|A Collection of Informative and Interesting Articles|
|HOME||LOGIN||SUBMIT ARTICLES||TOP AUTHORS||WANT AN ACCOUNT?|
Strengths and Weaknesses: What You Can Change and What to Just Live WithBY: Guest User | Category: Self-Improvement | Submitted: 2010-02-27 09:48:01
Article Summary: "Have you ever spent tons of time trying to improve something, only to become frustrated with the results? One reason that people find themselves frustrated with progress is that they try to improve their areas of weakness instead of capitalizing on areas that they already have some skill in. By focusing on your strengths, you ca.."
What do people think of when they hear your name? Do you think their assessment is accurate? Fair? Do you like what they think of you? Now think about what you think of yourself. Do you have a good understanding of your strengths and weaknesses? If you are unsure of the answers to these questions, you have a lot of work to do. The only way to improve ourselves in any way is to know where we currently are, decide what we don't like about it, and make a plan to change. While this process can be done for any area of your life, let's focus on your professional life.
Where are you? This question can be answered in a few different ways. To get the best view of reality (because, let's face it, we aren't always honest with ourselves), we need to look to a few different sources. Start with yourself. Brainstorm and write down everything you think about yourself. Don't edit anything out. Take a piece of paper and draw a grid with ten boxes in it. In each of these boxes, try to write down ten different observations about yourself. When you are done, arrange these observations into categories. Do you notice a lot of things relating to your ability to meet deadlines? Do you see a pattern emerging related to how you work alongside others? What about your character traits? Each of these will give you clues to the areas that you think you need the most work in.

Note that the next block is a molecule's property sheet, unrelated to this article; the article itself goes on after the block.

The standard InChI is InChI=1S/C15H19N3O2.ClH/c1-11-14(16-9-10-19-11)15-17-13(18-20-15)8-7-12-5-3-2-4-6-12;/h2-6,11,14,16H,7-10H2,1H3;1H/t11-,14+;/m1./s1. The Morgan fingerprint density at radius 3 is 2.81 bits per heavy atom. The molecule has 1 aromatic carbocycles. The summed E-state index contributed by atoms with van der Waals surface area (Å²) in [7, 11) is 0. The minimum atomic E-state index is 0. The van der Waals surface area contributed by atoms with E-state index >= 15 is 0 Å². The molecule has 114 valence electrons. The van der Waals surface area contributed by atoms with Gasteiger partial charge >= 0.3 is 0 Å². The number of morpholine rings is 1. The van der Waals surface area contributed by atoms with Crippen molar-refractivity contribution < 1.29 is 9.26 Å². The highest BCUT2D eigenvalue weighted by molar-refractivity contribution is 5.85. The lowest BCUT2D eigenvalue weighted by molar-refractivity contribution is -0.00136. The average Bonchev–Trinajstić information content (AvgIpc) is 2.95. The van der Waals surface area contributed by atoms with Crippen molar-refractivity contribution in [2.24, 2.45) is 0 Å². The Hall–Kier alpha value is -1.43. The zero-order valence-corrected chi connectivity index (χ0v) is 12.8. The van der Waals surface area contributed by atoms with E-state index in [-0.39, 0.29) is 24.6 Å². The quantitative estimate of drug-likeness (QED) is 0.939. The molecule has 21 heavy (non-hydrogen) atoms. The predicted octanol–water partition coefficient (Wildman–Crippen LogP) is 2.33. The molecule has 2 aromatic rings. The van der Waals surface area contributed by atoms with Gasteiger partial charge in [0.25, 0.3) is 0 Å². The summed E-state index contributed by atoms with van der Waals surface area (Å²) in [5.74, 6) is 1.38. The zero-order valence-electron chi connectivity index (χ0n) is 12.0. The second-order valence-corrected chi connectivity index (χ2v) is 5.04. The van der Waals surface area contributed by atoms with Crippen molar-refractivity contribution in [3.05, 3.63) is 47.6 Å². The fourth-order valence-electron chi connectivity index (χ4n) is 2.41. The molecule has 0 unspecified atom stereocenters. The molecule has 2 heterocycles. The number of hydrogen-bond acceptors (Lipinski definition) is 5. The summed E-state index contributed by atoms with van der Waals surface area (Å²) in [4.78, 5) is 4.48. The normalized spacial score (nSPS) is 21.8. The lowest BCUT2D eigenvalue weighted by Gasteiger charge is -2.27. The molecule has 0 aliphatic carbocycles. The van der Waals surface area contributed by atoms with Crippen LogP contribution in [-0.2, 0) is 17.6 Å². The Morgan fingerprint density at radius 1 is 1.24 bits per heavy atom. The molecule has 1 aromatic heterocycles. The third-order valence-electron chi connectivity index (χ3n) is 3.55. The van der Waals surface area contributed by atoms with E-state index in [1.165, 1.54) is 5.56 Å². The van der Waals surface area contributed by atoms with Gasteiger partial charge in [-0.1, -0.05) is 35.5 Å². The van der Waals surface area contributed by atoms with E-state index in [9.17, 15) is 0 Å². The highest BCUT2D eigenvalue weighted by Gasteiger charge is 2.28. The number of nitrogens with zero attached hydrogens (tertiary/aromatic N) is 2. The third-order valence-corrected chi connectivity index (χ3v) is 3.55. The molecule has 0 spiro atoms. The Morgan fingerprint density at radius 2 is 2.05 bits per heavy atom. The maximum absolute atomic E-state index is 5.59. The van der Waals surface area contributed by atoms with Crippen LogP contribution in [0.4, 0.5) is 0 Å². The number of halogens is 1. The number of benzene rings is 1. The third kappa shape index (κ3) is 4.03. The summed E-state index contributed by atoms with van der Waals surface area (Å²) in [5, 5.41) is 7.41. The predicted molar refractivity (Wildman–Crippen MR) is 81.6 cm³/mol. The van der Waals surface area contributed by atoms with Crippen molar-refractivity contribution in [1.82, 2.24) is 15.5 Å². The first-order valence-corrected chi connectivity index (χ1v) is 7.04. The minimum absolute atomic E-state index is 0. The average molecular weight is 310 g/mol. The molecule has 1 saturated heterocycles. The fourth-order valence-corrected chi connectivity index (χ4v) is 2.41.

The next source you will want to consult is the people you interact with on a regular basis. Casually ask coworkers of different levels what they notice about your personality, character, and work habits. Take mental notes and jot them down later. Once you have a good variety of responses, compare those responses to your own list in order to get a sense for the most pressing issues are.
One business expert takes his readers through a process to identify what traits are best focused on. Place each of the qualities mentioned on a scale of one to ten (ten being something you're great at, one being something you do horribly). In most cases, people will only be able to improve themselves by two to three points on the scale. Because you have limited time and resources, it's probably not worth the effort to improve the things that fall near the bottom of the scale. Instead, you should focus on the things that fall around four, five, and six. If you are able to improve these skills and qualities, you will move them up into the excellent and good area of the scale.
In most cases, if you do something poorly, people won't notice how poorly you do it. The difference of a few points on the lower end of the scale doesn't make much of a difference. Likewise, a nine and a ten are hard to differentiate; however, there is a big perceived difference between a four and a six. By focusing on improving your strengths, you will differentiate yourself from the rest of the pack in both your personal and professional lives.
About Author / Additional Info:
Comments on this article: (0 comments so far)
• Weight Loss Program - Effective and Easy Ways to Burn Belly Fat Off
• My Life as an English Girl Living in India
• Live For Others
• Audio Conference System
Latest Articles in "Self-Improvement" category:
• Successful Time Management
• A Tall Standing Lonely Tree
• The Incredible Marshmallow Theory
• Why Acetal and Delrin Are the Same But Different Polymers
• CRIME: An Outcome of Missing Emotions
• Who is 'I' and What is 'I'
• How to Avoid a Nervous Oral Presentation
Important Disclaimer: All articles on this website are for general information only and is not a professional or experts advice. We do not own any responsibility for correctness or authenticity of the information presented in this article, or any loss or injury resulting from it. We do not endorse these articles, we are neither affiliated with the authors of these articles nor responsible for their content. Please see our disclaimer section for complete terms.
Copyright © 2010 saching.com - Do not copy articles from this website.
|| Home | Disclaimer | Xhtml ||